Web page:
On 2 October 2004 an investigation was commenced by City of York Council trading standards department in relation to the sale of counterfeit goods at local car boot sales. Trading standards officers visited Knavesmire Car Boot Sale, York and were able to make a test purchase from Mr Waldron of items which were subsequently ascertained to be being counterfeit. The officers then proceeded to search his vehicle and recovered a large quantity of CDs, DVDs and computer games that were suspected of being counterfeit goods. A total of 452 counterfeit items were recovered on this occasion.
On 26 September 2005 at Selby Magistrates Court, Mr Waldron pleaded guilty to five specimen charges relating to the offences committed on 2nd October 2004 and a further five specimen charges in respect of those offences committed on 30th January 2005. He also accepted two schedules relating to 1,002 similar offences and asked for these matters to be taken into consideration.
On 5 December 2005, he appeared at Leeds Crown Court before he received a sentence of 12 months' imprisonment for each offence to run concurrently, with the 1,002 similar offences being taken into account. In passing sentence, HHJ Marson remarked that these were serious offences, and that the custody threshold had been crossed. However, Mr Waldron's medical circumstances were said to be exceptional in this case and accordingly the sentence was suspended for a period of two years, with a supervision order for one year. Confiscation proceedings were postponed to a later date.
HHJ Marson also commented on Mr Waldron's apparent lack of acknowledgement that there was a victim in this type of crime, and added that people who properly produced the legitimate products had a right to the money that is to be earned from that product.
On 13 February 2006 at Leeds Crown Court, the confiscation determination was heard by Mr Recorder Hedworth who certified that the benefit from criminal conduct in this case was£144,153.05, and taking into account the equity which may be realised from Mr Waldron's property, ordered him to pay£39,000 within a period of six months or serve a prison sentence of 18 months in default. Mr Waldron was further ordered to pay York City Council£500 towards the cost of the prosecution.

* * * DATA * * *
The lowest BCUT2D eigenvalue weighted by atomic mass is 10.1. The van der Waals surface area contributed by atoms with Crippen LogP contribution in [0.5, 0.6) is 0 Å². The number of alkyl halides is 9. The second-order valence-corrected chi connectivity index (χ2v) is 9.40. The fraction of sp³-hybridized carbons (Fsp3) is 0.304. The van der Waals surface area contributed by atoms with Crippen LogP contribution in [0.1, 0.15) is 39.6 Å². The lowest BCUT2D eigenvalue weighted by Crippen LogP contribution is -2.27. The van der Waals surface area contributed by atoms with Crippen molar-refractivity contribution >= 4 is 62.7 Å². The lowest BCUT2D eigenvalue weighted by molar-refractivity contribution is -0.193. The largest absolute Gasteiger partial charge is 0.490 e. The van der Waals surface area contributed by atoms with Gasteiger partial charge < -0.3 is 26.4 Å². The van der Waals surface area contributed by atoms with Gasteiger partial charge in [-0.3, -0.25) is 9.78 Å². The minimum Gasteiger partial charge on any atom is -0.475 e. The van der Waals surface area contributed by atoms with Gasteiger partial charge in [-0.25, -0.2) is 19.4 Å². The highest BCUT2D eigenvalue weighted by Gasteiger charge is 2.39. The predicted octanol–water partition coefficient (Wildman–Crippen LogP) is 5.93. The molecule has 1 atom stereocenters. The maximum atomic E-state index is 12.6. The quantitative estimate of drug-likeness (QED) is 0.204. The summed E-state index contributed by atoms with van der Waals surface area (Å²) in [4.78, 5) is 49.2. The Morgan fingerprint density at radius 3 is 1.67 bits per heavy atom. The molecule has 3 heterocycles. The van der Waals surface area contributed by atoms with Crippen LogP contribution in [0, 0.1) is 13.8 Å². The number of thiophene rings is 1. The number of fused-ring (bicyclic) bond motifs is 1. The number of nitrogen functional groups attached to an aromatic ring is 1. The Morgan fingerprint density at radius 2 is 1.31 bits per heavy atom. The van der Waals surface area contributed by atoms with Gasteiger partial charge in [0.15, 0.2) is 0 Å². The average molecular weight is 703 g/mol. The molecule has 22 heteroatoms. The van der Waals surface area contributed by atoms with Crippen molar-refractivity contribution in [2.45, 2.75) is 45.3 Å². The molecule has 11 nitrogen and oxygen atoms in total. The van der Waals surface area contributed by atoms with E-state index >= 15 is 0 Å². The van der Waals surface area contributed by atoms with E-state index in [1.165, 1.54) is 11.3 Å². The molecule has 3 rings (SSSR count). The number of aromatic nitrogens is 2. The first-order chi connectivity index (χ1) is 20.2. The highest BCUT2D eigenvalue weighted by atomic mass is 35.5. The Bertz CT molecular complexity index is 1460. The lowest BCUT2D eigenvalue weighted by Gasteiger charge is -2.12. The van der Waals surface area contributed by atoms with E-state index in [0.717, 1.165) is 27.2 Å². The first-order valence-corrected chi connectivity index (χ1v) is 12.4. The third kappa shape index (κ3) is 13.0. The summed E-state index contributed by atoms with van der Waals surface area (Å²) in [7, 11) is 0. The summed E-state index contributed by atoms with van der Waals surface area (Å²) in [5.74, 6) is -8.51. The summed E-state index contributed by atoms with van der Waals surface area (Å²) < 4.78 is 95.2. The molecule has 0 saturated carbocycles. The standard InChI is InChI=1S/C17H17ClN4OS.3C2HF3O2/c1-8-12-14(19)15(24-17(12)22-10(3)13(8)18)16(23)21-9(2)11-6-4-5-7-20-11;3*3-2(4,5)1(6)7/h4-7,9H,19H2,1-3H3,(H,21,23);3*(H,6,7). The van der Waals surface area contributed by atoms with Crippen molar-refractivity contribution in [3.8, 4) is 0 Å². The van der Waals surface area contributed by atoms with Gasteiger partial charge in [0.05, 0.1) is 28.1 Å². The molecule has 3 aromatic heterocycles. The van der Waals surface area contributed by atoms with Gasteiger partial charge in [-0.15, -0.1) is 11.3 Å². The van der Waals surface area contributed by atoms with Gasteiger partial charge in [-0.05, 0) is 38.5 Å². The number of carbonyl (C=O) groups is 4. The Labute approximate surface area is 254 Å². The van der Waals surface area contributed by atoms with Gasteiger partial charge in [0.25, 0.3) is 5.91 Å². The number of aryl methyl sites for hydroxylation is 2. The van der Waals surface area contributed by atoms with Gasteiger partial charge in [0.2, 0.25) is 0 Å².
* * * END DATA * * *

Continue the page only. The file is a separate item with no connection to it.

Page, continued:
Jane Earl, director of the agency, said: 'This is an excellent result for the Assets Recovery Agency and York City Council, with whom we having been working on this case.
'Counterfeiters should take notice that we will work with other agencies to ensure they do not profit from their crime.'
1. The Proceeds of Crime Act 2002 created the Assets Recovery Agency and provided completely new powers to allow ARA to seek a criminal confiscation or civil recovery of the proceeds of unlawful activity by an action in the Crown or High Court respectively. The agency can also issue tax assessments where there are reasonable grounds to suspect that there is taxable income, gain or profit from criminal conduct.
2. The agency is playing its part in the multi-agency approach to deliver the government's Asset Recovery Strategy. Under the cross government initiative 'Payback', the tracing of and recovery of assets is seen as an important element in the delivery of justice, and sends out a strong deterrent message. The overall aims of the strategy are to make greater use of the investigations of criminal assets in the fight against crime; recover money that has been made from crime or which is intended for use in crime; prevent criminals and their associates from laundering the proceeds of criminal conduct, and detect and penalise such laundering where it occurs; to use the proceeds recovered for the benefit of the community.